History of Baltimore Yearly Meeting
Key Dates for Baltimore Yearly Meeting
Mid-1650’s A Quaker presence began to be felt along the east coast of the United States
1672 A General Meeting was held at West River and was the first large scale gathering of Friends.
1677 Minutes of half-yearly meetings survive from alternate year meetings at Tredhaven (Third Haven, also known as the Eastern Shore), in the house of John Pitts followed by John Edmundson, and West River (also known as the Western Shore) in the home of George Skipwith and others
1682 West River Meeting House was built
1775 Meetings happening just once a year, still alternately at West River and Third Haven.
1785, The Yearly Meeting was held for the first time in “Baltimore Town”. Soon after, the Yearly Meeting of Maryland became known as the “Yearly Meeting held at Baltimore for the Western Shore of Maryland and the adjacent parts of Pennsylvania and Virginia.”
1790 Transferred the Eastern Shore Quarterly Meeting to Philadelphia Yearly Meeting and accepted the transfer of Philadelphia Yearly Meeting's Fairfax and Warrington Quarterly Meetings
1819 Accepted the transfer of Nottingham Quarterly Meeting from Philadelphia Yearly Meeting
1828 The Separation of 1828 split the “Yearly Meeting held at Baltimore for the Western Shore of Maryland and the adjacent parts of Pennsylvania and Virginia” in two. The Hicksite branch retained the name, while the Orthodox branch renamed itself The Yearly Meeting of Friends for the Western Shore of Maryland and Adjacent Areas of Pennsylvania and Virginia, in unity with the Ancient Yearly Meeting of Friends.
1886 The Orthodox branch was incorporated as the Baltimore Yearly Meeting of Friends, Orthodox. It was also referred to as the Baltimore Yearly Meeting, Homewood, as it has been held in the Homewood Meeting House since 1922.
1867 The Hicksite branch was incorporated as Baltimore Yearly Meeting held at Lombard Street
1889 Baltimore Yearly Meeting held its first sessions at their new meeting house on Park Avenue (and Laurens Street).
1944 The Yearly meeting was held at Stony Run, and the Hicksite branch became known as Baltimore Yearly Meeting, Stony Run.
1968 The Hicksite and Orthodox yearly meetings reunited to form the Baltimore Yearly Meeting for the Religious Society of Friends.
Timelines from local BYM Meetings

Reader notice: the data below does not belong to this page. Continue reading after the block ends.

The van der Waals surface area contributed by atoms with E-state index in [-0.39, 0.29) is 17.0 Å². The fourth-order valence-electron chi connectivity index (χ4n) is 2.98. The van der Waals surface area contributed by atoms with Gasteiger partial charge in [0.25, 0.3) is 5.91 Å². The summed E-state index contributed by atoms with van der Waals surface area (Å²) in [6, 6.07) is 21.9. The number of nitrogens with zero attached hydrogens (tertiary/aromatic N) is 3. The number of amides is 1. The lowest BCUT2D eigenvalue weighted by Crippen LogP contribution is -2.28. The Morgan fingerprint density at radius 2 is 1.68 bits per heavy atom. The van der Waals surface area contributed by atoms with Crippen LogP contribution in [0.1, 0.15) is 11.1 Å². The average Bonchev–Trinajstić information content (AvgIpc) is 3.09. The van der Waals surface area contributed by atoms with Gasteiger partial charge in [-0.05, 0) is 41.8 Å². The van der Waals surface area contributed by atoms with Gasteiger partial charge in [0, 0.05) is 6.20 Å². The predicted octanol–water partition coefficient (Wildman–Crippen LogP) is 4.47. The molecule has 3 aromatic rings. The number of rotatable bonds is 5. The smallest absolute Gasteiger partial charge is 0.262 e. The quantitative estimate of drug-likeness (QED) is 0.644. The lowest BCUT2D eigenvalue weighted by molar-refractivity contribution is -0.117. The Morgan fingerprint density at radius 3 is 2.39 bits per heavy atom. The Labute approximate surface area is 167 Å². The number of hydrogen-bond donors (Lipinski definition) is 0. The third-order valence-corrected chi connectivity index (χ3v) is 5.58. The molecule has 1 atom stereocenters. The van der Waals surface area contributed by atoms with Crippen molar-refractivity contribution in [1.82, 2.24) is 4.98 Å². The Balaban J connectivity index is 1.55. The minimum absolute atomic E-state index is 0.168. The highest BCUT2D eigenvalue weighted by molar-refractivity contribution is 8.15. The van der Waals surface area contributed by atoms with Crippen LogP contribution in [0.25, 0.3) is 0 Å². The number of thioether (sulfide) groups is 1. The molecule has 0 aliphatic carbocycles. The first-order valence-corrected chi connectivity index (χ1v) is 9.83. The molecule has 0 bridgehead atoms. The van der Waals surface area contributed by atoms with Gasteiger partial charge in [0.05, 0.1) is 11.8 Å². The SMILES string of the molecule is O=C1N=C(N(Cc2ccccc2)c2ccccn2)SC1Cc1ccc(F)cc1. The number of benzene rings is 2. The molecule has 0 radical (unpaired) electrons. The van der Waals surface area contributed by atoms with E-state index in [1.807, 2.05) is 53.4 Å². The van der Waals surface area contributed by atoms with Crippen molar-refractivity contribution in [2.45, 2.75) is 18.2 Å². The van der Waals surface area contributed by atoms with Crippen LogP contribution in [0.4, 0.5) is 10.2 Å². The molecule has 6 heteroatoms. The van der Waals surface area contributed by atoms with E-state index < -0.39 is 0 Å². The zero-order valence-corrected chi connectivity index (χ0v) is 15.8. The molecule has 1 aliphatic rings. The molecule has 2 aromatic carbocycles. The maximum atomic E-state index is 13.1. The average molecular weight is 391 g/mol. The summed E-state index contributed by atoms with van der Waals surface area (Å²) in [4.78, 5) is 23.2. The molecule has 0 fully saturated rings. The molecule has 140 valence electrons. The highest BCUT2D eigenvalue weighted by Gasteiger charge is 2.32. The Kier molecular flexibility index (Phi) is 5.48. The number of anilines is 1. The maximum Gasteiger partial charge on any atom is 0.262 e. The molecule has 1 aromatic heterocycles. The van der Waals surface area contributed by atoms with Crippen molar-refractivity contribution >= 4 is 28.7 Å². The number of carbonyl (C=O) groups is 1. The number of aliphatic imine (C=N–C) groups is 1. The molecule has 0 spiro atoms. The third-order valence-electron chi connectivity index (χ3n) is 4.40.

Baltimore Yearly Meeting in 1844
Bowden, James. "A map of North America, denoting the boundaries of the yearly meetings of Friends and the locations of the various Indian tribes." Map. 1844. Norman B. Leventhal Map & Education Center, https://collections.leventhalmap.org/search/commonwealth:0r96fp66r (accessed July 14, 2021).
1844 BYM with geo-reference
1962 BYM with geo-reference
1995 BYM with georeference
2011 BYM with geo-reference
Dandelion, Pink. An Introduction to Quakerism (Introduction to Religion). 2007.
Dudiak, Jeffrey. “The Meaning of ‘Quaker History.’” Quaker History, vol. 106, no. 1, 2017, pp. 1–21. JSTOR, www.jstor.org/stable/45180017. Accessed 1 Mar. 2021.Copy
Forbush, Bliss. A history of Baltimore Yearly Meeting of Friends; three hundred years of Quakerism in Maryland, Virginia, the District of Columbia, and central Pennsylvania. 1972.
Gummere, Amelia Mott. “CCL. The Two Hundred and Fiftieth Anniversary of the Founding of Baltimore Yearly Meeting, May 4th to 7th, Inclusive, 1922.” Bulletin of Friends' Historical Society of Philadelphia, vol. 11, no. 2, 1922, pp. 65–68. JSTOR, www.jstor.org/stable/41945225. Accessed 1 Mar. 2021.
Haines, Deborah L. “Friends General Conference—A Brief Historical Overview.” Quaker History, vol. 89, no. 2, 2000, pp. 1–16. JSTOR, www.jstor.org/stable/41947642. Accessed 3 Mar. 2021.
Hamm, Thomas D. “The Hicksite Quaker World, 1875-1900.” Quaker History, vol. 89, no. 2, 2000, pp. 17–41. JSTOR, www.jstor.org/stable/41947643. Accessed 3 Mar. 2021.Copy
Hickey, Damon D. “PIONEERS OF THE NEW SOUTH: THE BALTIMORE ASSOCIATION AND NORTH CAROLINA FRIENDS IN RECONSTRUCTION.” Quaker History, vol. 74, no. 1, 1985, pp. 1–17. JSTOR, www.jstor.org/stable/41947031. Accessed 2 Mar. 2021.
Richardson, William E. “The Quaker Meeting House on ‘I’ Street and Its Historical Background.” Records of the Columbia Historical Society, Washington, D.C., 40/41, 1940, pp. 33–51. JSTOR, www.jstor.org/stable/40067549. Accessed 2 Mar. 2021.
Account of locations of early Washington Meetinghouses, mentions the Johns Hopkins family. Opening of Sidwell Friend’s School 1883. Friends in Maryland in 1655. George Fox spent several months preaching in Maryland – “…meetings attended by the Lord Proprietor, members of the Council and Assembly, and people of all classes, including even the slaves and the Indians.”
T. K. B. Review: [Untitled] Reviewed Work: The Story of Baltimore Yearly Meeting from 1672 to 1938 Anna Braithwaite Thomas, Bulletin of Friends Historical Association, vol. 28, no. 1, 1939, pp. 49–49. JSTOR, www.jstor.org/stable/41944114. Accessed 2 Mar. 2021.
Thomas, Allen C. “TRANSFER OF MEETINGS BETWEEN PHILADELPHIA AND BALTIMORE YEARLY MEETINGS IN 1790 AND 1819.” Bulletin of Friends' Historical Society of Philadelphia, vol. 3, no. 3, 1910, pp. 122–130. JSTOR, www.jstor.org/stable/41944843. Accessed 1 Mar. 2021.
Thomas, Anna Lloyd. The Story of Baltimore Yearly Meeting from 1672 to 1938. Baltimore, The Weant Press, 1928.